Multiple proposals were presented and the U.S. Copyright Office selected a plan
by the National Music Publishers Association (NMPA), the Nashville Songwriters Association International (NSAI), and the Songwriters of North America (SONA), which called for the creation of the Mechanical Licensing Collective (MLC). (Another proposal called the American Music Licensing Collective can be found here
for those interested.) The non-profit organization exists to collect money from streaming platforms and song information to make sure unidentified money generated from mechanical royalties can reach its proper rights holder. The MLC initially raised $62 million from the major streaming platforms
and according to a recent Billboard piece
quoting MLC CEO Kris Ahrend, they currently staff around seventy-five people.
After receiving streaming information and money, the MLC will then distribute that back out to the correct rights holders. However, in exchange for the creation of this new collection group, these technology firms were granted immunity. This eliminates the threat of Wixen-style lawsuits for this new, still fragile ecosystem. Another wrinkle in this agreement is that the MLC hired the Harry Fox Agency
, which threatened to sink the entire MMA
if the government tried to create its own database, even though Harry Fox’s troubles identifying songwriters for payments helped lead to this mess. Then we get to perhaps the most insidious part of the legislation: any
money that the MLC cannot match within three years is paid back on a market-share basis, which favors large rights holders.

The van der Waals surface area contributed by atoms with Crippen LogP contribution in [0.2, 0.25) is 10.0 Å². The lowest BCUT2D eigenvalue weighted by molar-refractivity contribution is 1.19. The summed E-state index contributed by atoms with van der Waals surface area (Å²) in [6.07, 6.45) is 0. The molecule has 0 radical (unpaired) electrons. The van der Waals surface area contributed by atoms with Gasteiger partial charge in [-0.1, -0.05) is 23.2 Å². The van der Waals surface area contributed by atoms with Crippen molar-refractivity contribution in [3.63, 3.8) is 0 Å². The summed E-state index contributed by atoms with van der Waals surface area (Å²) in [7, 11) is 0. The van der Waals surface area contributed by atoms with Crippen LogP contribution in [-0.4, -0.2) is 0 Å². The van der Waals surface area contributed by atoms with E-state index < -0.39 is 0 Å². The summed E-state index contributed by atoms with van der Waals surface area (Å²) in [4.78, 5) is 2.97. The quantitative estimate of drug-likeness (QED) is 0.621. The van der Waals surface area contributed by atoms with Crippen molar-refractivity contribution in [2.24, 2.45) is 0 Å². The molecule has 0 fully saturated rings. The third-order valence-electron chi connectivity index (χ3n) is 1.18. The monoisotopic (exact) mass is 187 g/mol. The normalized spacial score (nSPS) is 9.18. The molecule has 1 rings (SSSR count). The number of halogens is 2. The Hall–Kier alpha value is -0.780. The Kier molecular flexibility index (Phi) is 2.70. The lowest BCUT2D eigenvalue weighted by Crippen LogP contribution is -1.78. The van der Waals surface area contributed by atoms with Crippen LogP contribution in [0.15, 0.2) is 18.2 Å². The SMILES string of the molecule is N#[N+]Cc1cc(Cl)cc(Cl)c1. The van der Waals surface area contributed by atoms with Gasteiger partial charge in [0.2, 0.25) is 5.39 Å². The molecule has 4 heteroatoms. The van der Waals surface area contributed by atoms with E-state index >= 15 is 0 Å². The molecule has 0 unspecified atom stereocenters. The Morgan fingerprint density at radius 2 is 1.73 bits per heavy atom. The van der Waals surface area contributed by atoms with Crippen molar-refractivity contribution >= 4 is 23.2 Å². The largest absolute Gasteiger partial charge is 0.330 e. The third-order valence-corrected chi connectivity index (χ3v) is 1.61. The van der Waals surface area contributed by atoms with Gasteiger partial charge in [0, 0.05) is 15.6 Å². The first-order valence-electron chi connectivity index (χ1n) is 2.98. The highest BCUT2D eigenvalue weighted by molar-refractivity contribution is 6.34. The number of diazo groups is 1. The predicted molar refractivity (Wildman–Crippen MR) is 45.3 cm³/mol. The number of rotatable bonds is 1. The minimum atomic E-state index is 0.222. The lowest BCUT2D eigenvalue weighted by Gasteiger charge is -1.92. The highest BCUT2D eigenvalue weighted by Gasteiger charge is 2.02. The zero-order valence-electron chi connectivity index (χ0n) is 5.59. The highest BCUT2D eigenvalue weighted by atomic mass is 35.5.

If our lobbyists are going to celebrate anything, they need to celebrate when every penny is accounted for and paid to the right person. And there should be no cost-benefit analysis because as we were told many times, the services are paying for it. So they should pay for all of it, including the distribution to the long tail. In other words, our lobbyists should celebrate only if the market share distribution is zero.
The Music Modernization Act requires the MLC to spread awareness about this massive pot of money for songwriters to collect, but there are still some issues. Back in January, a small survey
(120 participants) by the group Artists Rights Watch found that while 63% of respondents had heard of the MLC, barely a tenth of those people were able to successfully register with the MLC. Despite broad awareness of the MLC, there appeared to be some significant issues with registering music for eventual payment.
This reported lack of success wasn’t unforeseeable. Many industry figures were rightfully worried from the project’s beginning. Right after the bill’s introduction, the Songwriters’ Guild of America and several others
highlighted numerous issues with the potential legislation
. The group’s concerns ranged from the disjointed nature of the proposal for average songwriters, to a critique that a market-share payout of unclaimed monies would benefit major publishers. The group also pointed out that the immunity from lawsuits leaves songwriters with little recourse should the system be abused by the backers.
David C. Lowery, from the bands Camper Van Beethoven and Cracker, spoke to Backer for his Baffler
piece and led an early lawsuit against Spotify
that helped kick off this whole endeavor. Lowery recently took to Twitter
to express his frustrations over not getting the correct publishing data for his works through the MLC via Harry Fox. Billboard just reported
on the initial payouts of MLC monies, which amounted to $24 million going to rights holders with another $16 million being held by the MLC because it’s currently unmatched to either a publisher or royalty holder. The Trichordist blog persuasively argued that the MLC’s success should based on how much money is returned to its rightful owner, not simply that unclaimed royalties were found. Luckily the bill contains a provision requiring that the MLC receive an audit every five years, so we’ll see a more totalizing account of the bill’s effectiveness. Still, that so much effort and corporate resources could produce such large gaps in payment shows an industry that despite press cheerleading, can still proceed with a better path to address these underlining issues.